PROVO — A Lindon woman went to court Monday to ask a judge to allow her to stop making alimony payments to her ex-husband who is charged will killing her new husband in July.
Joy Sidwell said she has been paying $500 a month in alimony to her ex-husband, Fred Lee.
Now it's just a waiting game for her because Commissioner Thomas Patton told Sidwell she's just six days shy of the legal time allowed for Lee to contest her petition to stop alimony payments.
Lee remained in the Utah County Jail Monday facing aggravated murder and other charges.
On July 3, Fred Lee, 59, told police that he went looking for his former spouse "to kill her," according to court documents. Instead, Lee was apprehended after he entered a home in search of his ex-wife, only to shoot and kill her current husband, police said.
Despite protective orders and stalking complaints filed in 2005 and 2007 against Lee, Sidwell said this alimony issue is another obstacle in the legal system that she says led to her husband's murder.
“It's going to take a long time to see justice in the court for the trial of the murder, but this would at least be justice for right now,” Sidwell said Monday.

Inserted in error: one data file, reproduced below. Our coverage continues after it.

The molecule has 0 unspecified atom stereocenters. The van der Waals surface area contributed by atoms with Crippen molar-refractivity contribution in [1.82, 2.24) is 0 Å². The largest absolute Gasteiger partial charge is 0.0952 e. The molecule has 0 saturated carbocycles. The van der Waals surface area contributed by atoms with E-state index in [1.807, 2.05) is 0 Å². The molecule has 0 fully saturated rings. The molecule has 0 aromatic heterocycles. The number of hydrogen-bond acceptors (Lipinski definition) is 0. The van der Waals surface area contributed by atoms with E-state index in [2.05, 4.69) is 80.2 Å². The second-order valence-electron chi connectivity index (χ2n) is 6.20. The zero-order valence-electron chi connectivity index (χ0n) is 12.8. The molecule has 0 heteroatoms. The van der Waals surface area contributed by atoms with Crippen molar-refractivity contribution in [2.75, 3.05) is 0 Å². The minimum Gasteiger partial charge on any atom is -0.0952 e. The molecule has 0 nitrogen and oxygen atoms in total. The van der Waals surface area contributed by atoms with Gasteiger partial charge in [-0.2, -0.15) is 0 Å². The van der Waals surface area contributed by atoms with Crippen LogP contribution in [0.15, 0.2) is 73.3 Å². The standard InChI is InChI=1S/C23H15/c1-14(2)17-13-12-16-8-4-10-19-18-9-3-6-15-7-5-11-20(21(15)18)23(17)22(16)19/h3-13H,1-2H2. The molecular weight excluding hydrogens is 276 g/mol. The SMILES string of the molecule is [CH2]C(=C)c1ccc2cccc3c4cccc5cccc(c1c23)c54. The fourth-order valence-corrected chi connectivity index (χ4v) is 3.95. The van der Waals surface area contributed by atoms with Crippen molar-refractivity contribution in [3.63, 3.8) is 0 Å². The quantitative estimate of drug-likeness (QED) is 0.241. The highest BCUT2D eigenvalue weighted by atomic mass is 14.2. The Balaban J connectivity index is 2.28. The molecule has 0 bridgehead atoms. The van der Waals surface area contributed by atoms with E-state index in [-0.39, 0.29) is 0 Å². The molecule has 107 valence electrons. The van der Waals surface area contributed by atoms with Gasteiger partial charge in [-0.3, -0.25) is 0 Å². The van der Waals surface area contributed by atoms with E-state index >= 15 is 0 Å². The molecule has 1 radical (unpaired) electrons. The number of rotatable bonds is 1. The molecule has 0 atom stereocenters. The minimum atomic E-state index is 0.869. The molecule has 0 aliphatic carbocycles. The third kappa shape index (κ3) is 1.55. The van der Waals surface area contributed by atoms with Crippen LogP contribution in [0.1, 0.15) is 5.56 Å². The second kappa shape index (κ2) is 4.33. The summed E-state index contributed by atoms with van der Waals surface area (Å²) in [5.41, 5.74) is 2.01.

Sidwell does not have an attorney.
“I shouldn’t need an attorney to have it stopped,” she said. “It should be a simple cut-and-dried thing.”
Lee's criminal proceedings could have impact on the petition, but attorney Kristy Hanson, who is not involved in this case, says it'll take some time.
“On a permanent basis she will be OK,” said Hanson, an attorney with MacArthur, Heder and Melter. “It's just getting through the rules and the procedures on a temporary basis.”
Hanson also said the court could grant Sidwell's petition retroactively.
“It seems like there is a gray area on temporary modifications of alimony awards,” Hanson said. “So I think that it’s something that needs to be addressed.”
Sidwell returns to court Sept. 15 to once again request a stop payment on alimony. Hanson said Lee has the legal right to contest Sidwell’s petition.
For Sidwell, it’s not the direction she wants this case to go.
“I hope he (commissioner) would do the right thing, which is not make me pay alimony to somebody who killed my husband and support him. It’s not right,” Sidwell said. “I hope that there’s a judge or commissioner, or somebody who actually sees that.”
Contributing: Viviane Vo-Duc
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